Abdul Aziz Hakim, one of Iraq’s most powerful political leaders and the head of one of its most prominent Shiite religious dynasties, died today in a Tehran hospital, his party’s television channel reported.
Hakim, who headed the influential Supreme Islamic Iraqi Council, died of complications from lung cancer, which he was diagnosed with in 2007, Al-Furat television station said. He was 59.
Hakim was a towering figure in the post-U.S.-invasion political landscape. He led a coalition of Shiite parties to victory in Iraq’s 2005 elections while juggling his close friendships with both Washington and Tehran.
As a prominent member of the U.S.-appointed Governing Council, set up to advise U.S. administrator Paul Bremer in the months after the invasion, he became a close American ally who spoke regularly with former President Bush by telephone and was received at the White House in 2006.
But his chief benefactor was Iran, where the Supreme Council was founded in the 1980s to oppose the regime of Saddam Hussein and where Hakim spent more than two decades living in exile.
A theologian who always wore the black turban and flowing robes of a senior Shiite cleric, he was seen as a divisive figure by many Sunnis. Many associated him with the killings of Sunnis by the Supreme Council’s military wing, the Badr Organization, in the aftermath of the fall of Hussein and with the ascendant influence of Iran in Iraqi politics.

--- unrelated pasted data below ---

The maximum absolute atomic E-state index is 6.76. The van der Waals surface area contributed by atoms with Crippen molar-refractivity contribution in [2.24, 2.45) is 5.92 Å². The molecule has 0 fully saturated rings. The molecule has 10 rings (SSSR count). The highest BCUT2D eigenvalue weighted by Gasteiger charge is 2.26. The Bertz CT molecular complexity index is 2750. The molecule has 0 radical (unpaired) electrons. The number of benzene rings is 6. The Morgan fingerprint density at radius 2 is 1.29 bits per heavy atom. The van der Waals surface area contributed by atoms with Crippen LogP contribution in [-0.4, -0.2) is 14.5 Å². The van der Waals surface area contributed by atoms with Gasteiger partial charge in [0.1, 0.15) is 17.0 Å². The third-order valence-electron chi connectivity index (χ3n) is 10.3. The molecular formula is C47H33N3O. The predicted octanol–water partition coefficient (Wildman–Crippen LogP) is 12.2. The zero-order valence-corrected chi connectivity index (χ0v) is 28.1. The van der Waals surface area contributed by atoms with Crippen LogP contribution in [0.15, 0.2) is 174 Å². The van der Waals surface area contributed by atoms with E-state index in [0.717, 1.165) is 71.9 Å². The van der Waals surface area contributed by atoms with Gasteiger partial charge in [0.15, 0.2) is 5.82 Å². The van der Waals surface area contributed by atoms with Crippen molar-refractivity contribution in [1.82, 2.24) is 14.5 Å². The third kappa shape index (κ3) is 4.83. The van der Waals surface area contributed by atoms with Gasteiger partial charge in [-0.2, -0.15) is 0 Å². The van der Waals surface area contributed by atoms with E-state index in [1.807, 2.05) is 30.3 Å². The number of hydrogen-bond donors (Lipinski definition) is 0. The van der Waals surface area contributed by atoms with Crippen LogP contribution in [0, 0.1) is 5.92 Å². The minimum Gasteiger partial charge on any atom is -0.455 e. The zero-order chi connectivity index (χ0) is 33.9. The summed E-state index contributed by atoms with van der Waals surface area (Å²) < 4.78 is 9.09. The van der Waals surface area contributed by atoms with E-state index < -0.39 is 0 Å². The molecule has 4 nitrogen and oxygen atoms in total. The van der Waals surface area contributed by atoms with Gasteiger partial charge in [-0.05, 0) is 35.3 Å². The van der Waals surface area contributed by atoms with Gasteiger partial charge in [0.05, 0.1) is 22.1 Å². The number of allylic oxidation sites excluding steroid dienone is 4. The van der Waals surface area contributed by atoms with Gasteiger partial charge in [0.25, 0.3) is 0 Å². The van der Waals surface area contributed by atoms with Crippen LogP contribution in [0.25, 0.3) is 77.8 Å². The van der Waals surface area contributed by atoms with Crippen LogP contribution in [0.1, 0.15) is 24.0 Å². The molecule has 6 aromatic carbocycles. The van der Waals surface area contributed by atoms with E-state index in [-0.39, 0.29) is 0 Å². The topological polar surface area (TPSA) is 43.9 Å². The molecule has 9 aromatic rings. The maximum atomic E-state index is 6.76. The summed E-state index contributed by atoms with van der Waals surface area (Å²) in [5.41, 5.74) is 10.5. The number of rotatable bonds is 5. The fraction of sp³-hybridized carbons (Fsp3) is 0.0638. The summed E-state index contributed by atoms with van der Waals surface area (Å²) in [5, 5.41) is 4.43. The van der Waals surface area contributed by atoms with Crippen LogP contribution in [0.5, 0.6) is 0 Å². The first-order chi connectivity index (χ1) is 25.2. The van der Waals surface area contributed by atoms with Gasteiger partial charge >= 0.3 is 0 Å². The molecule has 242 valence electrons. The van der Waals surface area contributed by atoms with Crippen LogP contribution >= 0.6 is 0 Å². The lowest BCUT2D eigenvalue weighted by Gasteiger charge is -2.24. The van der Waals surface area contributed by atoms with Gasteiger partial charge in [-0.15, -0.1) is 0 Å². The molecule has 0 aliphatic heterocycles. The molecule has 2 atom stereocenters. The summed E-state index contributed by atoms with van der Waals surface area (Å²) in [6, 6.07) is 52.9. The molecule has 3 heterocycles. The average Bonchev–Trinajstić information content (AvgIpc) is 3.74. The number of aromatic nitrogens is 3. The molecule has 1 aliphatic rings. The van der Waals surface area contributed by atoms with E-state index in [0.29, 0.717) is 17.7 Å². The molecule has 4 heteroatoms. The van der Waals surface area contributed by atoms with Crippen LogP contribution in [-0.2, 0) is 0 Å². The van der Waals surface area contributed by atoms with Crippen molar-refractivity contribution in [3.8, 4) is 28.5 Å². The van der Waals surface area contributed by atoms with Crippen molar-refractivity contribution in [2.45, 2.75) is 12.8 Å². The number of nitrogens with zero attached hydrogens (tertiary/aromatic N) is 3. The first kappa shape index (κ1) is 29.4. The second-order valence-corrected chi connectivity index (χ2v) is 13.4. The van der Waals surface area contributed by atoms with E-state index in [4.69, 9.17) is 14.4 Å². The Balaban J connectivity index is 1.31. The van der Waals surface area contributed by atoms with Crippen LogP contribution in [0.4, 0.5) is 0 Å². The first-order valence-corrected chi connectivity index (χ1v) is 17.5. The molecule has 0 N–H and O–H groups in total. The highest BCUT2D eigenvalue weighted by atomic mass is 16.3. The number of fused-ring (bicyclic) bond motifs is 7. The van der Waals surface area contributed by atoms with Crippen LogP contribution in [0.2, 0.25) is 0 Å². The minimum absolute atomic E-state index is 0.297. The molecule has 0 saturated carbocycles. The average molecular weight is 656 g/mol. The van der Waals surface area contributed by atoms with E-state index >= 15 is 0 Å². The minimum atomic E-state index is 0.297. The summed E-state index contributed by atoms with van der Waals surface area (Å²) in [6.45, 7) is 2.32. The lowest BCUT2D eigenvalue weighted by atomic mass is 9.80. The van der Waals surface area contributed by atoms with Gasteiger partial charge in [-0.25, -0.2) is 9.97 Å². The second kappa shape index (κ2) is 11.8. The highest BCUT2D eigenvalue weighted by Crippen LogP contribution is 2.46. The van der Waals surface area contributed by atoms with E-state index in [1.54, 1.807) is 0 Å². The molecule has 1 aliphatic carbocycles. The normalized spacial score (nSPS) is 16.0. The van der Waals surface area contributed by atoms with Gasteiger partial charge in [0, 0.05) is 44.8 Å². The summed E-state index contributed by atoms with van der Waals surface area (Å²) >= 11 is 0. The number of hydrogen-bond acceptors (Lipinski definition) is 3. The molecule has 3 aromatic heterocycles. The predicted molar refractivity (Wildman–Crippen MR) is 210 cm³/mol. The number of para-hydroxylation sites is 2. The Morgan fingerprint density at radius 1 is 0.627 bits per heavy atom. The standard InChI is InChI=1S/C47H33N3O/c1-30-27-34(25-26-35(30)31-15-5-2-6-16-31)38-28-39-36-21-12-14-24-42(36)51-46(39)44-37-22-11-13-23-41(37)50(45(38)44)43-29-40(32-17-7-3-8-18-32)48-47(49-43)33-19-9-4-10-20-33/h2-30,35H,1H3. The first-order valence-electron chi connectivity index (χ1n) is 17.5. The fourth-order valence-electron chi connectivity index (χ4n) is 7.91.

He assumed the leadership of SIIC after his brother Mohammed Baqir Hakim was assassinated in a car bombing in Najaf in 2003. His six other brothers were killed by Hussein’s regime, and Hakim himself was imprisoned three times before he fled to Iran in 1980.
In a statement read on his television station Al-Furat, his son Ammar hailed his life of “jihad and struggle against injustice.”
“He surrendered his soul to the one who he worshipped as his forefathers and his martyred brothers did,” the statement said.
Prime Minister Nouri Maliki, who recently has broken ranks with the Shiite alliance, issued a statement of condolences, describing Hakim as “a brother and a pillar of strength during the battle against the former regime.”
He was, said Maliki, “a foundation stone in the building of the new Iraq, and his death at this sensitive time is considered a great loss for Iraq.”
His death coincides with a period of frenetic political negotiations ahead of national elections due in January and came just two days after prominent Shiite leaders launched a revamped version of the Shiite coalition he headed at the last election
Notably absent was Maliki, who appeared set to run separately from his former allies at the head of his own coalition, potentially dividing the Shiite vote.
Hakim’s death could embroil one of the alliance’s leading factions in a bruising leadership struggle just as it is gearing up to contest the elections. Ammar Hakim is the most likely successor, but he’s seen as lacking the stature of his father, and there may be other contenders.